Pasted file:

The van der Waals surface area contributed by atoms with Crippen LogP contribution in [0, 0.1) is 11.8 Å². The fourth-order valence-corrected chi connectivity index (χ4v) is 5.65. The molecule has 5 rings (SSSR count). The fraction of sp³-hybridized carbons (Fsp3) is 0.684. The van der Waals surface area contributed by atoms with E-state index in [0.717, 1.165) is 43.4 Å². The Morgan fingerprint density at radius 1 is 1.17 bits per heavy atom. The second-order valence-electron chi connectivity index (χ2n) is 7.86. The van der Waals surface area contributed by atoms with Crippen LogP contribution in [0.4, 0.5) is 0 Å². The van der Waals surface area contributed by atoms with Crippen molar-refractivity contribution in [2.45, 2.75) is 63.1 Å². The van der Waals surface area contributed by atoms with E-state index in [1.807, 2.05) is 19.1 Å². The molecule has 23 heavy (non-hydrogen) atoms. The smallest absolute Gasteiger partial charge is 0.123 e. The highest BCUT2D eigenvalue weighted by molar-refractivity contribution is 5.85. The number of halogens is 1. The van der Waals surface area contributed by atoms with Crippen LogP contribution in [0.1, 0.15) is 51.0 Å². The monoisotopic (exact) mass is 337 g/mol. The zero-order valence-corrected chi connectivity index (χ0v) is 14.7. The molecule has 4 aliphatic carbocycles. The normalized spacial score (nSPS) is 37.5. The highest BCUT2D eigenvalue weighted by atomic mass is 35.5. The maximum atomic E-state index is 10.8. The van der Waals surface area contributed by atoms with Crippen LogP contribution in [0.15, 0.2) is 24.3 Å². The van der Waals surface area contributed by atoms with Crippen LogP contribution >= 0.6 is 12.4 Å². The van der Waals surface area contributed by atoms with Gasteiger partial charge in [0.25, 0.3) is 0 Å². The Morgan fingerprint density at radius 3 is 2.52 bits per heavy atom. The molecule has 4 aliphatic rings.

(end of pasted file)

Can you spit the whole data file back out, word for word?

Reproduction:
The van der Waals surface area contributed by atoms with Crippen LogP contribution in [0, 0.1) is 11.8 Å². The fourth-order valence-corrected chi connectivity index (χ4v) is 5.65. The molecule has 5 rings (SSSR count). The fraction of sp³-hybridized carbons (Fsp3) is 0.684. The van der Waals surface area contributed by atoms with E-state index in [0.717, 1.165) is 43.4 Å². The Morgan fingerprint density at radius 1 is 1.17 bits per heavy atom. The second-order valence-electron chi connectivity index (χ2n) is 7.86. The van der Waals surface area contributed by atoms with Crippen LogP contribution in [0.4, 0.5) is 0 Å². The van der Waals surface area contributed by atoms with Crippen molar-refractivity contribution in [2.45, 2.75) is 63.1 Å². The van der Waals surface area contributed by atoms with E-state index in [1.807, 2.05) is 19.1 Å². The molecule has 23 heavy (non-hydrogen) atoms. The smallest absolute Gasteiger partial charge is 0.123 e. The highest BCUT2D eigenvalue weighted by molar-refractivity contribution is 5.85. The number of halogens is 1. The van der Waals surface area contributed by atoms with Crippen LogP contribution in [0.1, 0.15) is 51.0 Å². The monoisotopic (exact) mass is 337 g/mol. The zero-order valence-corrected chi connectivity index (χ0v) is 14.7. The molecule has 4 aliphatic carbocycles. The normalized spacial score (nSPS) is 37.5. The highest BCUT2D eigenvalue weighted by atomic mass is 35.5. The maximum atomic E-state index is 10.8. The van der Waals surface area contributed by atoms with Crippen LogP contribution in [0.15, 0.2) is 24.3 Å². The van der Waals surface area contributed by atoms with Crippen LogP contribution >= 0.6 is 12.4 Å². The van der Waals surface area contributed by atoms with Gasteiger partial charge in [0.25, 0.3) is 0 Å². The Morgan fingerprint density at radius 3 is 2.52 bits per heavy atom. The molecule has 4 aliphatic rings.